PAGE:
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Reflections on Digital Transformation: Insights from Amsterdam TechEx Europe Conference (Sept 2023)

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Stefan Jenart

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Digital Transformation Week Conference in Amsterdam was an eye-opening experience for me. It was fascinating to see how various IT organisations and software vendors approached digital transformation.


Digital Transformation

Digital Transformation Week Conference in Amsterdam was an eye-opening experience for me. It was fascinating to see how various IT organisations and software vendors approached digital transformation. What struck me most was the prevalent claim that changing just one aspect within an organisation could constitute digital transformation. Fortunately, not everyone shared this viewpoint, and the conference shed light on the multifaceted nature of this crucial process. It was also impossible to ignore that everyone seemed to be talking about artificial intelligence (AI), which highlighted the dominant role this technology plays in modern business.

The Human Touch in Digital Transformation

One panel discussion on the second day of the conference stood out and brought a refreshing perspective to digital transformation. The topic was "How can CX be successfully renewed by digital transformation?" The panel's collective wisdom underscored the importance of bringing the human aspect and value into digital transformation efforts. They emphasised that, despite the name, digital transformation is not merely about technology or the business side of things. It must start with your customers and ideally happen in collaboration with them.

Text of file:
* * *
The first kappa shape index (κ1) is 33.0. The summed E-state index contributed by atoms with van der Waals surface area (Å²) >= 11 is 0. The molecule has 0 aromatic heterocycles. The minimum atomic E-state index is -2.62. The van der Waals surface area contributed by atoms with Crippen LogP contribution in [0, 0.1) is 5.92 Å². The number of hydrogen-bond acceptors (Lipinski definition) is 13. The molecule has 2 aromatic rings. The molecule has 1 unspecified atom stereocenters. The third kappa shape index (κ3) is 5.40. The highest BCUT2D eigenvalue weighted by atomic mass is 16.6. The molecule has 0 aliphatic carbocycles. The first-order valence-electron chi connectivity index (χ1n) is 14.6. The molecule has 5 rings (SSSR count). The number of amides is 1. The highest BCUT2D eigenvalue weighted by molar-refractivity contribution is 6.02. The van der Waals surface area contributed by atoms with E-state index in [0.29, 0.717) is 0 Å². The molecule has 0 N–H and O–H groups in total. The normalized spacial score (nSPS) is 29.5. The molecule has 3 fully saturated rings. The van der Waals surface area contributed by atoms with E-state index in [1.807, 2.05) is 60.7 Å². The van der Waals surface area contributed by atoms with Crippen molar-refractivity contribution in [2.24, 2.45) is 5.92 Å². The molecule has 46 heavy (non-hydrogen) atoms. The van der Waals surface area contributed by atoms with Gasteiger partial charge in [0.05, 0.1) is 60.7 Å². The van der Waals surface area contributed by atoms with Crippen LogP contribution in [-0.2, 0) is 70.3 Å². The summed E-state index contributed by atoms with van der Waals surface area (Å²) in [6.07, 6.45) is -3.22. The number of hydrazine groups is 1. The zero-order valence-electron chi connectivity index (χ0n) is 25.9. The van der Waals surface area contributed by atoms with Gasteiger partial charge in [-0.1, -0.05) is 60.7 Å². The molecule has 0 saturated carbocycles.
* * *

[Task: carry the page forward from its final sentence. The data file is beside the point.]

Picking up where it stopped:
This might sound like common sense, but in reality, it's often overlooked. The allure of technology can sometimes overshadow the need to consider the end-users of that technology – the customers. This insight resonated with me, highlighting the need to place human experiences at the core of digital transformations.

Knowledge Documentation and Team Building

One of the essential takeaways from the conference was the importance of knowledge sharing and documentation. It was emphasised that keeping insights in your head creates knowledge silos, and this can be detrimental to an organisation's digital transformation journey. Documenting everything may seem like a formidable task, but it's essential for ensuring that knowledge is accessible and shared across the organisation.

This struck a chord with me, as I've often encountered situations where critical knowledge resided with a single individual. Ensuring that knowledge is documented and accessible to the entire team is a simple yet often overlooked step in digital transformation.

Heineken's Innovative Approach

The presentation on Heineken's approach to "Unleashing Hyper Automation with Low-Code and AI at a Global Scale" was particularly captivating. They highlighted the significance of improving business processes using consumer insights to automate operations. What stood out was the IT team's central role and their ability to resist the temptation of developing custom solutions.

This approach intrigued me because it illustrated how innovation and transformation can emanate from within the IT department and impact the entire organisation. The three-pillar approach of opportunity and value management, technology and platform evolutions, and people growth and upskilling resonated with me as a holistic framework for driving digital transformation.